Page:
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Aug. 13, 2014

Amy Bonomi: Why Does She Stay?

August 13, 2014

Amy Bonomi is chairperson and professor in the Department of Human Development and Family Studies in the College of Social Science. Her research focuses on the long-term health effects of domestic violence, dating violence, child abuse and the intimacy dynamics/processes that keep violent relationships intact.

My research focuses on one of the most complex and hidden social pandemics of our time: gender-based violence—including physical, sexual and psychological abuse in intimate relationships. In the United States, 44 percent of women and 28 percent of men are the victims of such violence, with medical, mental health and lost productivity costs exceeding $8 billion annually. Two-thirds of the nation’s teens are also the victims of gender-based violence, such as stalking by a dating partner via cell phones and social media.

No matter the setting, as a researcher of gender-based violence, the universal questions I’m asked include: 1. What drives my choice to engage in “such a depressing line of research;” and 2. Why do people “choose to be in a violent relationship/why do they stay."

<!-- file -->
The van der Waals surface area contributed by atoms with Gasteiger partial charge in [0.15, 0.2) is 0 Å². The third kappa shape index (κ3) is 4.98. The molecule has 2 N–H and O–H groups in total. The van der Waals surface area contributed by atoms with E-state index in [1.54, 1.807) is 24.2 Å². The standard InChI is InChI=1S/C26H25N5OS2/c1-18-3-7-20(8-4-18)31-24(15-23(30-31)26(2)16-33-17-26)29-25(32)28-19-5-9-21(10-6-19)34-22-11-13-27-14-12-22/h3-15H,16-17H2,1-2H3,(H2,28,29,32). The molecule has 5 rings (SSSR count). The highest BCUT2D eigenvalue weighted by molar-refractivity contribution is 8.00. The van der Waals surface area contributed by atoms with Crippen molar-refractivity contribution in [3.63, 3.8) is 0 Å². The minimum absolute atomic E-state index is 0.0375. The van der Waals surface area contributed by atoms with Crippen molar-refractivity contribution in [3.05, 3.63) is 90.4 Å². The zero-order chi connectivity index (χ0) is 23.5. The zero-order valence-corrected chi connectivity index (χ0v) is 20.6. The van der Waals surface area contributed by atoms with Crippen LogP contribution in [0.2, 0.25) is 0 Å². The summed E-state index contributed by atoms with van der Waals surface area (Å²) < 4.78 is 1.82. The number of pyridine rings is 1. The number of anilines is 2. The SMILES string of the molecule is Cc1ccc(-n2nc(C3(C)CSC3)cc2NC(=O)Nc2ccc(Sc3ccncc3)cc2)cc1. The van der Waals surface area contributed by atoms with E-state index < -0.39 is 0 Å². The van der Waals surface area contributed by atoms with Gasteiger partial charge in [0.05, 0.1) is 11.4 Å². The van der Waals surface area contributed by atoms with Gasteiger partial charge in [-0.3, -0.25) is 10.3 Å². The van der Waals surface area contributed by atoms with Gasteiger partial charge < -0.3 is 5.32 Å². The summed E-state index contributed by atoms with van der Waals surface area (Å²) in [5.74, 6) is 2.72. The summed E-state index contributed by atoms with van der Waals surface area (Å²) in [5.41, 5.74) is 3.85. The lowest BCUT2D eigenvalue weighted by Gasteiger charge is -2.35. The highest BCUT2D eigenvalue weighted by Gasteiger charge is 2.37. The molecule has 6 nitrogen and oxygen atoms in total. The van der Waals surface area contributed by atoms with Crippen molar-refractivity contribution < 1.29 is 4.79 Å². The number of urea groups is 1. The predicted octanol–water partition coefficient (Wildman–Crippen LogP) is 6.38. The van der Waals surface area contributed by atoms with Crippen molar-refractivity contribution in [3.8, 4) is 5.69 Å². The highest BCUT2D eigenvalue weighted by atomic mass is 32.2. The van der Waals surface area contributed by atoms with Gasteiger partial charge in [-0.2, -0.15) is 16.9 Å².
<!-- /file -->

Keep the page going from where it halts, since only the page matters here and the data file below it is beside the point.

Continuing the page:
The answer to the first question—why I chose this line of research—is easy. I am motivated by an underlying philosophy that to be a good citizen in the world during this lifetime, my work should concentrate on undoing societal injustice and reducing inequality—particularly among society’s most disadvantaged. Victims of abuse in intimate relationships fit the bill, both because they require special protection from the tyranny in their own intimate relationships and because they require protection and advocacy against ubiquitous societal pressure to sweep their experiences under the carpet. As a critical reminder, violence does not discriminate: people of all ages, ethnicities and social classes experience gender-based violence. My work is about ensuring that victims of relationship violence, from any background, have an equitable voice and decision-making power in the world.

This said, as a feminist, my draw is to unravel the injustices faced specifically by women in abusive intimate relationships—a group that experiences equity disadvantages across all societal realms. For example, to date, the Equal Rights Amendment put forth in the 1970s, which would provide women with the same rights as men, still has not passed.